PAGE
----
Tapping into water conservation
The planet marked World Water Day on 22 March
The planet marked World Water Day on 22 March. According to the United Nations Development Programme, more than a billion people, or about one in six worldwide, do not have safe drinking water. More than two billion lack access to adequate sanitation. If current water-usage trends continue, two-thirds of the world’s population will not have enough clean water by 2025.
The international observance of World Water Day is an initiative that grew out of the 1992 United Nations Conference on Environment and Development (UNCED) in Rio de Janeiro. The Water for Life Decade 2005-2015 will give a high profile to implementing water-related programmes. The first water decade, from 1981 to 1990, brought water to over a billion people and sanitation to almost 77 million. But obviously there is still a lot to do.
According to the Institute for Advanced Strategic & Political Studies (IASPS), water resources in the Middle East are plummeting. While representing 5% of the total world population, the Middle East and North Africa (MENA) region contains only 0.9% of global water resources.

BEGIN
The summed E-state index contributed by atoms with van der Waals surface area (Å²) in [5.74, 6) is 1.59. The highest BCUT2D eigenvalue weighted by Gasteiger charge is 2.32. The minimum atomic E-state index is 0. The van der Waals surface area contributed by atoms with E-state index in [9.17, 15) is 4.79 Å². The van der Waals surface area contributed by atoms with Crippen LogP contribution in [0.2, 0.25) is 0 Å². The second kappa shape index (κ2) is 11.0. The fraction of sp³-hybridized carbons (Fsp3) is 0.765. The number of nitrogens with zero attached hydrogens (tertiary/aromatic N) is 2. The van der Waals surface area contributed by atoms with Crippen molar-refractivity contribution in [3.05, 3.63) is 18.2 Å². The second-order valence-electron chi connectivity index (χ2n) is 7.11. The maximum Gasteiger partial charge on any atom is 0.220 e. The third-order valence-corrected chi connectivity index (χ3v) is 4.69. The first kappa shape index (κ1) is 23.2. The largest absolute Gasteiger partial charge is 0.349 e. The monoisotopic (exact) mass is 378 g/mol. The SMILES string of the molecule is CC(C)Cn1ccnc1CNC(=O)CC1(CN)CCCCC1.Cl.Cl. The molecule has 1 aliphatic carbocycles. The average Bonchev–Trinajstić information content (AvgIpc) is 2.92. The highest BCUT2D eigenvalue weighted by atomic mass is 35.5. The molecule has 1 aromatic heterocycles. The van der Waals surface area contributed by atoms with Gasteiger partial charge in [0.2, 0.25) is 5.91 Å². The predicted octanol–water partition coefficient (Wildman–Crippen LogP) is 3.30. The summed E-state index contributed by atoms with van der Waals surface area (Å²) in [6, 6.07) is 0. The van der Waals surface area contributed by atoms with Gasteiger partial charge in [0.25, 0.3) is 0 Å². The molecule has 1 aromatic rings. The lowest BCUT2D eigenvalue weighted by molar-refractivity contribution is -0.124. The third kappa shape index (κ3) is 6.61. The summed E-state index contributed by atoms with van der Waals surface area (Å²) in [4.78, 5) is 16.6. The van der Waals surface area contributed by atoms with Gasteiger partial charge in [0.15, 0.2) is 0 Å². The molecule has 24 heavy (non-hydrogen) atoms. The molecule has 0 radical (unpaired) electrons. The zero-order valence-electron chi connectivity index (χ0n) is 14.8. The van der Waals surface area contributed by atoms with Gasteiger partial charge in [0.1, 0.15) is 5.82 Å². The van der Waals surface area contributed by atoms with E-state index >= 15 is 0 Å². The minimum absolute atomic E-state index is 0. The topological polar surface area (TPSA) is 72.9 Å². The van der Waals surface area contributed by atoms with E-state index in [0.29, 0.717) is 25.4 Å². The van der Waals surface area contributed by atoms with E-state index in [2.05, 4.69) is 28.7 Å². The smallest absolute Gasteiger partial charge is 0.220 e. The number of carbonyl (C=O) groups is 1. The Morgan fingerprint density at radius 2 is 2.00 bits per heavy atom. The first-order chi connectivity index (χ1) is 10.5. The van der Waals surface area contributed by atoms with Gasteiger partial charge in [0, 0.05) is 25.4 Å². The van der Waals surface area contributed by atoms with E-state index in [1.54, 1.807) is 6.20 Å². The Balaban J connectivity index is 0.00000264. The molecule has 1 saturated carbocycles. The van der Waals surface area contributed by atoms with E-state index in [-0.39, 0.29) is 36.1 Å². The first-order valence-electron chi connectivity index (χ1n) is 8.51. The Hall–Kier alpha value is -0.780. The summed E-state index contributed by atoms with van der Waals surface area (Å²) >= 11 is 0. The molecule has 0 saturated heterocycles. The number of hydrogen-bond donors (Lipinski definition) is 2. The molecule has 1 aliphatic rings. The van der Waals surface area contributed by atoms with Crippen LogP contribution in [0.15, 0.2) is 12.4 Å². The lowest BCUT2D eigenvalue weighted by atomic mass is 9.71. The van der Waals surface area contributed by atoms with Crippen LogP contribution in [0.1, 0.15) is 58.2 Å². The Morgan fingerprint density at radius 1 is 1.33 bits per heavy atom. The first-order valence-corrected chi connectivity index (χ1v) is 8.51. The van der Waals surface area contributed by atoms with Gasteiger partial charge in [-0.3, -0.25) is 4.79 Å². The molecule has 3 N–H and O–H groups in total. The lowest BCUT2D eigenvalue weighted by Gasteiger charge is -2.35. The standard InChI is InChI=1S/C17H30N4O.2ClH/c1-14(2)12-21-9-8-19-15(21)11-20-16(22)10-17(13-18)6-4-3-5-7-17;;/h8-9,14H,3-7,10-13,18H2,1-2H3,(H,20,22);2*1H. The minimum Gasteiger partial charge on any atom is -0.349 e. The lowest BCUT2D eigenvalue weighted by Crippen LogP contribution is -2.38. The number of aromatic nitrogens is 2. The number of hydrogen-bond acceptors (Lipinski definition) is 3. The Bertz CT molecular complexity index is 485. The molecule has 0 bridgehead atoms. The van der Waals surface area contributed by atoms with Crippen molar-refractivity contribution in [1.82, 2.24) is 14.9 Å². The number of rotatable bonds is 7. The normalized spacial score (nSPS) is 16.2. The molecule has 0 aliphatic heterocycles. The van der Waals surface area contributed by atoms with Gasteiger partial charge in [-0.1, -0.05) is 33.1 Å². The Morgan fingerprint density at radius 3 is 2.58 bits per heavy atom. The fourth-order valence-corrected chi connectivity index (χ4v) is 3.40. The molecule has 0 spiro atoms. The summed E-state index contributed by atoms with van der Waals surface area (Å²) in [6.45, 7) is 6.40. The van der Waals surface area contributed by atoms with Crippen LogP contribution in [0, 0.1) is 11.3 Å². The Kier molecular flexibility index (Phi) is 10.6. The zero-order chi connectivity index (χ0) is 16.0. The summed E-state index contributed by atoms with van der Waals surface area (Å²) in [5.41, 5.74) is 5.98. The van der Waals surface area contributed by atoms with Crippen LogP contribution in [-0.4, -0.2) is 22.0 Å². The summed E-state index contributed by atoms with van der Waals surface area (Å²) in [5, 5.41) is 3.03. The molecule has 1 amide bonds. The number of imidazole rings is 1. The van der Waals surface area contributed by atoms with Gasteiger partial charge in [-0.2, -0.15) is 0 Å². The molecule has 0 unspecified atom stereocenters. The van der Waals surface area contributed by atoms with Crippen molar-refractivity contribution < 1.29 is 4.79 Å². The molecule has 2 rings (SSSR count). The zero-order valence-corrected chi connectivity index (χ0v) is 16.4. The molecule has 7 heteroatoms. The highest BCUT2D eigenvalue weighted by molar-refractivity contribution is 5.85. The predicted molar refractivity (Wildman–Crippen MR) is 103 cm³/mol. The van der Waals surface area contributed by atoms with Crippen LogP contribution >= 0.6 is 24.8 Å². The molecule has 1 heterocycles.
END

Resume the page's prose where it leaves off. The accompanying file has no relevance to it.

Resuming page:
The number of water-scarce countries in the MENA region rose from three in 1955 (Bahrain, Jordan and Kuwait) to 11 by 1990 (with the inclusion of Algeria, Israel and the Occupied Territories, Qatar, Saudi Arabia, Somalia, Tunisia, the UAE and Yemen). Another seven are anticipated to join the list by 2025 (Egypt, Ethiopia, Iran, Libya, Morocco, Oman and Syria).
In commemoration of World Water Day 2010, Al Majal Environmental & Technical Services, a 100% Omani environmental company, launched its ‘One Million Taps’ programme under its Oman Water Mandate (OWM) campaign to address the water challenges of the country, which reportedly obtains 40% of its demand for drinking from bottled water.
The ‘One Million Taps’ programme aims to educate the public and encourage the widespread use of water-saving devices, from taps to shower heads, for example. Interestingly, the campaign is being promoted as a ‘national duty’.
While the government aims to provide a safe and adequate water supply, it is the duty of every citizen to conserve water, reduce wastage and adopt measures to maximise water use, according to Al Majal.
In addition, companies have a corporate social responsibility to conserve water as part of reducing their overall environmental impact. Water conservation reduces a company’s risk, and is in line with consumer preferences, as well as maintaining overall efficiency in the supply chain. With regard to the latter, the Al Majal scheme is designed to provide a total saving of up to 30% to 50%.
At the end of the day, there is no hi-tech solution to water scarcity. As the ‘One Million Taps’ programme shows, what is needed, first and foremost, are a few fittings and a lot of common sense.